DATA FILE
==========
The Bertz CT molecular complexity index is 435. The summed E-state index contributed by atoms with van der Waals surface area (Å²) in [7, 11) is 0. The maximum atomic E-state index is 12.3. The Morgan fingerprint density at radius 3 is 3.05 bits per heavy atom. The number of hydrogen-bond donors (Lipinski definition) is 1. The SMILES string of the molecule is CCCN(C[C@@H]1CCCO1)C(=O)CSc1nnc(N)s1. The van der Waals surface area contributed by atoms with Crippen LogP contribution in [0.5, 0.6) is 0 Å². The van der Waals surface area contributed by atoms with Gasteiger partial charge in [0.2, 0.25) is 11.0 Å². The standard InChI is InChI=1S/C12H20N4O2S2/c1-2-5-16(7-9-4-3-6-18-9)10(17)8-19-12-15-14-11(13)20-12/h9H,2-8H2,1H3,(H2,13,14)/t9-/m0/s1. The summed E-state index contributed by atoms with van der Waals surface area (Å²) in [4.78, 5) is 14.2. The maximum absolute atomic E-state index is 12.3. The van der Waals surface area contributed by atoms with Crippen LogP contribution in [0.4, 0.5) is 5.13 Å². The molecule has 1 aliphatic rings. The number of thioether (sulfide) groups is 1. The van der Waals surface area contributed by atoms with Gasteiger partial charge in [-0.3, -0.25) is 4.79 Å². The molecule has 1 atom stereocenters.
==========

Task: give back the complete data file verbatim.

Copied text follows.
The Bertz CT molecular complexity index is 435. The summed E-state index contributed by atoms with van der Waals surface area (Å²) in [7, 11) is 0. The maximum atomic E-state index is 12.3. The Morgan fingerprint density at radius 3 is 3.05 bits per heavy atom. The number of hydrogen-bond donors (Lipinski definition) is 1. The SMILES string of the molecule is CCCN(C[C@@H]1CCCO1)C(=O)CSc1nnc(N)s1. The van der Waals surface area contributed by atoms with Crippen LogP contribution in [0.5, 0.6) is 0 Å². The van der Waals surface area contributed by atoms with Gasteiger partial charge in [0.2, 0.25) is 11.0 Å². The standard InChI is InChI=1S/C12H20N4O2S2/c1-2-5-16(7-9-4-3-6-18-9)10(17)8-19-12-15-14-11(13)20-12/h9H,2-8H2,1H3,(H2,13,14)/t9-/m0/s1. The summed E-state index contributed by atoms with van der Waals surface area (Å²) in [4.78, 5) is 14.2. The maximum absolute atomic E-state index is 12.3. The van der Waals surface area contributed by atoms with Crippen LogP contribution in [0.4, 0.5) is 5.13 Å². The molecule has 1 aliphatic rings. The number of thioether (sulfide) groups is 1. The van der Waals surface area contributed by atoms with Gasteiger partial charge in [-0.3, -0.25) is 4.79 Å². The molecule has 1 atom stereocenters.